The patients had a meeting every morning in their day room. The staff and one or two of the doctors lead the meetings. They discussed things that were going on, specific problems with some of the patient's behaviors that were affecting the unit as a whole, and allowed for questions to be brought up. The patients have free range to roam the unit unless for some reason they have been put on restraints into a lock down room for behavior problems. In this isolation room, the hospital bed was bolted to the floor and there was nothing else in the room. If a patient was placed in isolation lock down one nurse sat with them in the room if the patient had been placed in leather restraints as well, as they had to be physically checked every 15 minutes. (While you're in a psych unit, ask to see what the leather restraints look like and how they work. Also read the facility policy on their use.) The day room had a TV, books and games and is generally where a lot of the patients hung out. Some patients had permission to leave the unit and could wander throughout the entire facility. If you've never been in a V.A. facility, let me explain that they have all kinds of things for the vets to do: game rooms, smoking rooms, the cafeteria, they can often go outside, etc. We had a process recording we were supposed to be doing as well as working on our therapeutic communication skills. There was plenty of oppotunity to talk with these patients because they were up and ambulatory and didn't need the physical nursing care. I remember one young patient in particular who came up to several of us and told us he was hearing God telling him to kill his father. It was so sad. There was another patient who exhibited "word salad" speech who was very intriguing to talk with. You could see the confusion and mental anguish on the faces of these patients. The nurses explained to us that many of these patients were aware that their symptoms were just that, symptoms of their disease. There was one incident we witnessed where two patients got into a shouting match, but the staff intervened immediately and quieted the situation down very quickly. Nurse abuse by patients is very high on psych units and although I never saw it happen where I was doing my clinicals, the staff talked about their awareness and concern about it. It is a much more common problem on psych units than on regular med/surg units. It lead to my decision to do my senior research project on physical abuse of nurses by patients.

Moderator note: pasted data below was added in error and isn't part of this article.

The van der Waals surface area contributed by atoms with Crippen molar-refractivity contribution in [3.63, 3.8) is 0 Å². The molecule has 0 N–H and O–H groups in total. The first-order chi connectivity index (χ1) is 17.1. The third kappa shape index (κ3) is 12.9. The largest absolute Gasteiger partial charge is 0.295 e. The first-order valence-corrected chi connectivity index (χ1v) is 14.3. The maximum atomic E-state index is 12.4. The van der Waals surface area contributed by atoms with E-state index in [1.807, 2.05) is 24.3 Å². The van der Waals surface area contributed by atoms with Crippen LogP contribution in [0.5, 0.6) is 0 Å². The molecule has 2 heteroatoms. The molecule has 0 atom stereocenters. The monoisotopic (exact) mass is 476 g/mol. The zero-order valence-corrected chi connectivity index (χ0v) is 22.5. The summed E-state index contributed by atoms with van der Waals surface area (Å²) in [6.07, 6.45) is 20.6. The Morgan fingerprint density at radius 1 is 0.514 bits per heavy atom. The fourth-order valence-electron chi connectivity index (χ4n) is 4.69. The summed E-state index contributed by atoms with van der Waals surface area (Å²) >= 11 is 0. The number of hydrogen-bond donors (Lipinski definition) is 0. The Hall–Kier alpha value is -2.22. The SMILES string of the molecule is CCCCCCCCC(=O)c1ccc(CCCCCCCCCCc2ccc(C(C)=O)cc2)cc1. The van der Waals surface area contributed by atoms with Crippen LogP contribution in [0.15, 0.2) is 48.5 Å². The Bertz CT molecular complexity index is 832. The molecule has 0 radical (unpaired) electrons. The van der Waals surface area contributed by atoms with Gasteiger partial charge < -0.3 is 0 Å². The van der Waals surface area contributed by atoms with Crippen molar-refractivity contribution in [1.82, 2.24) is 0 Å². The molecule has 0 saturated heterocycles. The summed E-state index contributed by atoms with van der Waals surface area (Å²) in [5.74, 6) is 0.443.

The nurses on the unit made sure the patients got their medications. They led small group discussions with the patients and they observed the patient behavior. They intervened when there was friction between the patients. They had to institute controls on patients who went out of control. Like other facility nurses, they were often on the phone talking with the doctors about a patient's treatment orders.

Since the unit was locked, meaning the doors going into and out of the unit locked upon closing, we could only get in and out by having a person on the staff who had a key to the door to let us in or out. That bothered some of the students. I later worked on an IV Team in another V.A. hospital that had 3 locked psych units. We occassionally had to go up to them (I don't know why they always seem to put them on the very top floors of the hospitals) to put a saline lock in someone going for some procedure. We would have to ring at the door to have the staff open the door with a key. Upon entering the unit, we would usually get a small entourage of patients who followed us around as we did our IV work. It always made me think of them as a pack of little puppy dogs who just followed one another around. Mostly, they were harmless. They didn't have anything else to do. You haven't seen the definition of "nuts" until you've been exposed to patients in locked units like this. I appoligize for using the terminology "nuts", but lay people use it all the time and there really is a big difference between someone who is psychotic and someone who just has behavior oddities.

At the time, I, like my other fellow students, was kind of scared that one of these patients would suddenly act up and strike out at one of us. Nothing like that ever happened. Looking back on it, I would have to say that we were given an opportunity to see a lot of different psychotic behavior that most nurses might never get to see. The fact is that units like that are fading away. I wish I had been more assertive about seeking out more patients to interact with. However, like many scared students I just wanted to complete my clinical time there and get out and go home where I knew it was safe.